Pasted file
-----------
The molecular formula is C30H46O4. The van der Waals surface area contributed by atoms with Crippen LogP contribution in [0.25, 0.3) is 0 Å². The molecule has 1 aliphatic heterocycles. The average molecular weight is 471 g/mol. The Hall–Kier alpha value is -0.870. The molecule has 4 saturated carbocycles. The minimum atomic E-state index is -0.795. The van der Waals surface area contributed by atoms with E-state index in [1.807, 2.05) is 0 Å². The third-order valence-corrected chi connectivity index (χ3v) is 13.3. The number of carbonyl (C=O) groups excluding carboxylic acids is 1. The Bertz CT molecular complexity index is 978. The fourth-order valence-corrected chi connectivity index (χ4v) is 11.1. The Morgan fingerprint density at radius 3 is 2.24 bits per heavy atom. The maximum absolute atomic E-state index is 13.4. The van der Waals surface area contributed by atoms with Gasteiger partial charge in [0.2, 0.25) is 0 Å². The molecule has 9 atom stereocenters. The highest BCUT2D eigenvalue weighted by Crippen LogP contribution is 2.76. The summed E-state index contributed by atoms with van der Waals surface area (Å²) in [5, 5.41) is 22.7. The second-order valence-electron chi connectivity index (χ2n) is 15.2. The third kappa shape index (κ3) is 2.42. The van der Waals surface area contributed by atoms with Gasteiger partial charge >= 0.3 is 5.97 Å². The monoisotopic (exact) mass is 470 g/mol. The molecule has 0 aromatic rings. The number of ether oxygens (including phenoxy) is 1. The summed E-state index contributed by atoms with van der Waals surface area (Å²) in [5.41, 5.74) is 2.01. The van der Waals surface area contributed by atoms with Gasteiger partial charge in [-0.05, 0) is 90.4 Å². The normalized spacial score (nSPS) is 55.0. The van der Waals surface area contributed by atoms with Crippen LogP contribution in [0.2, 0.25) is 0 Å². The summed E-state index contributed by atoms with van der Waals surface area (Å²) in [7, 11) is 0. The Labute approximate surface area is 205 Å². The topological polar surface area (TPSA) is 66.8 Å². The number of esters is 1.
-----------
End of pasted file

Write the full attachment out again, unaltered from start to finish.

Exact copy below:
The molecular formula is C30H46O4. The van der Waals surface area contributed by atoms with Crippen LogP contribution in [0.25, 0.3) is 0 Å². The molecule has 1 aliphatic heterocycles. The average molecular weight is 471 g/mol. The Hall–Kier alpha value is -0.870. The molecule has 4 saturated carbocycles. The minimum atomic E-state index is -0.795. The van der Waals surface area contributed by atoms with E-state index in [1.807, 2.05) is 0 Å². The third-order valence-corrected chi connectivity index (χ3v) is 13.3. The number of carbonyl (C=O) groups excluding carboxylic acids is 1. The Bertz CT molecular complexity index is 978. The fourth-order valence-corrected chi connectivity index (χ4v) is 11.1. The Morgan fingerprint density at radius 3 is 2.24 bits per heavy atom. The maximum absolute atomic E-state index is 13.4. The van der Waals surface area contributed by atoms with Gasteiger partial charge in [0.2, 0.25) is 0 Å². The molecule has 9 atom stereocenters. The highest BCUT2D eigenvalue weighted by Crippen LogP contribution is 2.76. The summed E-state index contributed by atoms with van der Waals surface area (Å²) in [5, 5.41) is 22.7. The second-order valence-electron chi connectivity index (χ2n) is 15.2. The third kappa shape index (κ3) is 2.42. The van der Waals surface area contributed by atoms with Gasteiger partial charge >= 0.3 is 5.97 Å². The monoisotopic (exact) mass is 470 g/mol. The molecule has 0 aromatic rings. The number of ether oxygens (including phenoxy) is 1. The summed E-state index contributed by atoms with van der Waals surface area (Å²) in [5.41, 5.74) is 2.01. The van der Waals surface area contributed by atoms with Gasteiger partial charge in [-0.05, 0) is 90.4 Å². The normalized spacial score (nSPS) is 55.0. The van der Waals surface area contributed by atoms with Crippen LogP contribution in [0.2, 0.25) is 0 Å². The summed E-state index contributed by atoms with van der Waals surface area (Å²) in [7, 11) is 0. The Labute approximate surface area is 205 Å². The topological polar surface area (TPSA) is 66.8 Å². The number of esters is 1.